Wednesday, July 30, 2008

Stripping is not a fucking revolution

Seriously.

As much as people say it is, it still is not. I'm amazed I have to say this.

Yes, and this post will alienate a very large population of the sex-positives and liberal dudez. I don't cater to hypocrites though1, and there is such a large pile of rotting fecal hypocrisy in the notions that stripping is a revolution that I'm amazed that very little people (beside the ever wonderful Twisty or Nine-Deuce2, for example) have pointed them out.

Namely, it is this: those that profess stripping, porn, and prostitution are feminist in nature, can be feminist, or are progressive in any way or form are typically enamored of using some sort of appeal to history, such as some deviation of the phrase that "prostitution is the oldest profession".

How telling! Did anyone else notice that?

If prostitution, the buying of a woman's sexuality for the pleasure of a man (or a richer woman) is the "oldest profession" there really cannot be anything revolutionary, progressive, or new about it and its various forms3.

When Disney produced a movie about the "happy slave" to differentiate American slavery from really horrible slavery, nobody with any sort of intellect would dare express that what was shown was not slavery or not morally wrong.

Likewise, if the women slithering up and down poles today have the right to vote, take off their clothes and not be stoned in the public square, and express their "revolution" via odd consumerist tendencies of blue hair and nipple piercings, that doesn't make what they are doing anything more than dressing up the oldest form of female objectification with half-hearted "counter-culture" symbols. A happy slave is still a slave because he is treated as a slave and looked upon as a slave. A "neo-burlesque performer" is still a stripper because she is treated like a stripper and looked upon in the same fashion as strippers have been for thousands of years.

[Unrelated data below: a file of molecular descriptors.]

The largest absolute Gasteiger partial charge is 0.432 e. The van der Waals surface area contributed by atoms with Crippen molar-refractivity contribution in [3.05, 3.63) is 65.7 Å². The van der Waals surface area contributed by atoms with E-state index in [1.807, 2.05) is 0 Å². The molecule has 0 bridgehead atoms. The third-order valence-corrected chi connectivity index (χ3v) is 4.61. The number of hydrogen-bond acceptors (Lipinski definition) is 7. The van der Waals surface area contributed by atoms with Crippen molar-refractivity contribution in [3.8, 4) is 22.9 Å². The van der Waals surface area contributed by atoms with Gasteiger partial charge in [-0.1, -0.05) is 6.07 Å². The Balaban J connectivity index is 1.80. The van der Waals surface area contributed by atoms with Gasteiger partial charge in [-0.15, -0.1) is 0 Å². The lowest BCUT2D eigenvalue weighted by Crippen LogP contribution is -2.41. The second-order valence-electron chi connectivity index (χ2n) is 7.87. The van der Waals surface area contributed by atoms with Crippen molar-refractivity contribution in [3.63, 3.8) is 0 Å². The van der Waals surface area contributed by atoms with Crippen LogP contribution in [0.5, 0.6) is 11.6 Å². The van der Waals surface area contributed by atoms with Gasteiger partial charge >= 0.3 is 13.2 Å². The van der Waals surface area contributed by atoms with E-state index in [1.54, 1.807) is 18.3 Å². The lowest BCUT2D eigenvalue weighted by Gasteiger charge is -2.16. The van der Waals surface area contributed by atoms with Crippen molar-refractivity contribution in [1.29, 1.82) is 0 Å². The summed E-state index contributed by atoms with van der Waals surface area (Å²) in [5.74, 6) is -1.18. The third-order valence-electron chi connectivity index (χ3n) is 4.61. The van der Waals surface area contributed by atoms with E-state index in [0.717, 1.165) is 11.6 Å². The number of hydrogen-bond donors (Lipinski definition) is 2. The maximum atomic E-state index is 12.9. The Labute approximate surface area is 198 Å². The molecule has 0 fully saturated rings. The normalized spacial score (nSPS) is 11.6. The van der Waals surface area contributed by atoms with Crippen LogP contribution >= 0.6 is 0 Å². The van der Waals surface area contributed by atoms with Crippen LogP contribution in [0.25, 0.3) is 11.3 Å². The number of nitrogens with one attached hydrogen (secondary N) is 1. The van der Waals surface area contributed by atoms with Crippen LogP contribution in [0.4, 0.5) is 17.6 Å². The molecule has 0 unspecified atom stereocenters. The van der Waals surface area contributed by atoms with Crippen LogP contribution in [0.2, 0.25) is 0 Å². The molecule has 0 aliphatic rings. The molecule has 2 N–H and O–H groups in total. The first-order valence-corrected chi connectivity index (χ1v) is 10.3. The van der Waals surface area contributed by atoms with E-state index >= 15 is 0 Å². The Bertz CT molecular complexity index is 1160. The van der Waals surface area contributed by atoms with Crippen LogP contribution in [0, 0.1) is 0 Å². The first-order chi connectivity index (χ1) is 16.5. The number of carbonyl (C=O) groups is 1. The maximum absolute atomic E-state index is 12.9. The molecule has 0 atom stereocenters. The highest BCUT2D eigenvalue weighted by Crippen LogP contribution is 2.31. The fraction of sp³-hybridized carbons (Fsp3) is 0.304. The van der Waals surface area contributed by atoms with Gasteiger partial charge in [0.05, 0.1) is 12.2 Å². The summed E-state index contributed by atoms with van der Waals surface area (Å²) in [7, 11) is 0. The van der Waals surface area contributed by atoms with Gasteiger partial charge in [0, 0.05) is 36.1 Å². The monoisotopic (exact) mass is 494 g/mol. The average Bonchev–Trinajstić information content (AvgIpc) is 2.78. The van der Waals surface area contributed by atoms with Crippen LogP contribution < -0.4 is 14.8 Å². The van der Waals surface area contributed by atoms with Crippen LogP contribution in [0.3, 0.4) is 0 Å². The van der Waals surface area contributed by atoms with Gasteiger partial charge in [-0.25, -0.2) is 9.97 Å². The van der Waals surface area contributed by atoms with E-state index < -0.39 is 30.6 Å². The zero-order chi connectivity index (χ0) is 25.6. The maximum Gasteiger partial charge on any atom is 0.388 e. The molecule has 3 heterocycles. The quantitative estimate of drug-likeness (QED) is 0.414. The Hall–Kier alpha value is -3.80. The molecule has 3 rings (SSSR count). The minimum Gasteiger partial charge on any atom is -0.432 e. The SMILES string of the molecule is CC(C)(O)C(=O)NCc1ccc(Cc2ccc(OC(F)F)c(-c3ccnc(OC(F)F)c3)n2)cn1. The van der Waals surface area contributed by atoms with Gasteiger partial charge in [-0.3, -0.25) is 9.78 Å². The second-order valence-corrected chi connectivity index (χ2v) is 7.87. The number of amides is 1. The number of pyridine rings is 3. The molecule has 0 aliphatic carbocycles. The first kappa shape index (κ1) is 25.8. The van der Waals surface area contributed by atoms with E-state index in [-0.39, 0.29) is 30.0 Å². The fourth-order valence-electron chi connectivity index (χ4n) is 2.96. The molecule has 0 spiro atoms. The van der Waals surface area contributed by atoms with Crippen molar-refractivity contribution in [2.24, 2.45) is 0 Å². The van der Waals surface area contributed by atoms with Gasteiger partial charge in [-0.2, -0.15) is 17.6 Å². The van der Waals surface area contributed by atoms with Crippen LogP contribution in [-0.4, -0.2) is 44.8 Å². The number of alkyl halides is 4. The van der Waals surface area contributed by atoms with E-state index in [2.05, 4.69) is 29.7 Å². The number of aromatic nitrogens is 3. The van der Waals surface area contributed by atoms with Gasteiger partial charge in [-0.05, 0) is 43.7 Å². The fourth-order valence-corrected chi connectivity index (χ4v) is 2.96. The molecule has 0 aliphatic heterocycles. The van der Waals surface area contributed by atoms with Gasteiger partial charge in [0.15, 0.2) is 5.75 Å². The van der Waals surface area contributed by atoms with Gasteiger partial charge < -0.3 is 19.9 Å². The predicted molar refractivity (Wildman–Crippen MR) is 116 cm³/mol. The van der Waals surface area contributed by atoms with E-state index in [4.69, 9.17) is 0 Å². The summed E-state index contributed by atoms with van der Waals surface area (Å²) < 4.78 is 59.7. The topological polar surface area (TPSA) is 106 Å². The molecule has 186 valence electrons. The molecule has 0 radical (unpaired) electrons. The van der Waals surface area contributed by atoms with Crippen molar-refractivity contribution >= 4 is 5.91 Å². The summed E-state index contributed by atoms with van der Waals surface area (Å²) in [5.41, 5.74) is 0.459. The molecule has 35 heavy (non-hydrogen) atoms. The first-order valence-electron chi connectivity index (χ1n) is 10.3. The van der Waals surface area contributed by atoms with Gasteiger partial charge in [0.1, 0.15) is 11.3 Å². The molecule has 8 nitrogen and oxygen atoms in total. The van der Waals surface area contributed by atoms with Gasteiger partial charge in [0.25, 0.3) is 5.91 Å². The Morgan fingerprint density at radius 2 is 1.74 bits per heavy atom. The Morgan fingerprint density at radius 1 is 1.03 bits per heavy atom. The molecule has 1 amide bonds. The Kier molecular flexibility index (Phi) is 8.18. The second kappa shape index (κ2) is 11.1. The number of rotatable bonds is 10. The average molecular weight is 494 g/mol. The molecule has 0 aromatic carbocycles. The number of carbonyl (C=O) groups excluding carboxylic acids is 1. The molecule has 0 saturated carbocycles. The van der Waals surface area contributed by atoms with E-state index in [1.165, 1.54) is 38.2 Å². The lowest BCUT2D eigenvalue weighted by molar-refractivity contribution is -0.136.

Women dancing and decorating themselves for men's pleasure is hardly something new. In every single ancient culture, I'm sure you'll find some instance of this sort of objectification. The only thing new about it is that it is now done by privileged and unprivileged women alike.

What is not new about it is why it is successful. Men visiting a brothel in ancient Mesopotamia and men paying a high-class modern escort have quite a lot in common. No matter how much agency the women on poles and in laps and naked on screen might claim they have4, the men having them do not agree. They express this disagreement not with words, but with the continued vilification of sex workers, the celebration of pimps, the disgust of the natural female body and function, and the demand for a male vision of sexuality rather than a celebration of real female sexuality.

And I know all of this because men pay for it. If my job did not pay me, I would not do it. I don't shelf books out of the goodness of my heart, I do it for the paycheck. Women don't take off their clothes, pose provocatively, and commit to strenuous workouts and beauty routines because in a vacuum, they'd want to. They do all of this because their submission is rewarded with male attention, and in the case of sex workers, money.

I also know this because in the places and societies and circumstances in which men did not pay for sex, yet visited places where they could view female bodies in the manner they want and use them how they wish, the women were most frequently slaves, or abused, or kidnapped, or trafficked.

Regardless, women have been ignoring their own sexuality, to the point that hardly any of us can differentiate it from the sensation of wanting someone to want us, for as long as history as been recorded. They have done this for survival, for self-defense, for acceptance, for love, and sometimes for money. Thus, the perpetuation of this behavior today is not a fucking revolution.

It is more of the same. No matter what color the hair might be, or how many trendy tattoos are displayed. Not even if the stripper is wealthy, white, and does so of her "free will". Even, contrary to what some say, if the women own the methods of distributing this show of femininity for male sexual pleasure or they display it by a performance of domination.

But let's pretend that stripping, porn, and prostitution does not have such a grim legacy and doesn't exist today in a largely inhumane fashion. Is sex work an act of feminism, or can it be?

The answer is still no.

The consumers of a message determine its validity. If I draw a really cool poster that I think depicts the idiocy of my political opponents' racism and it winds up really pissing off both the people I'm defending and my allies, then my poster is not an act of rebellion, but an act of racism.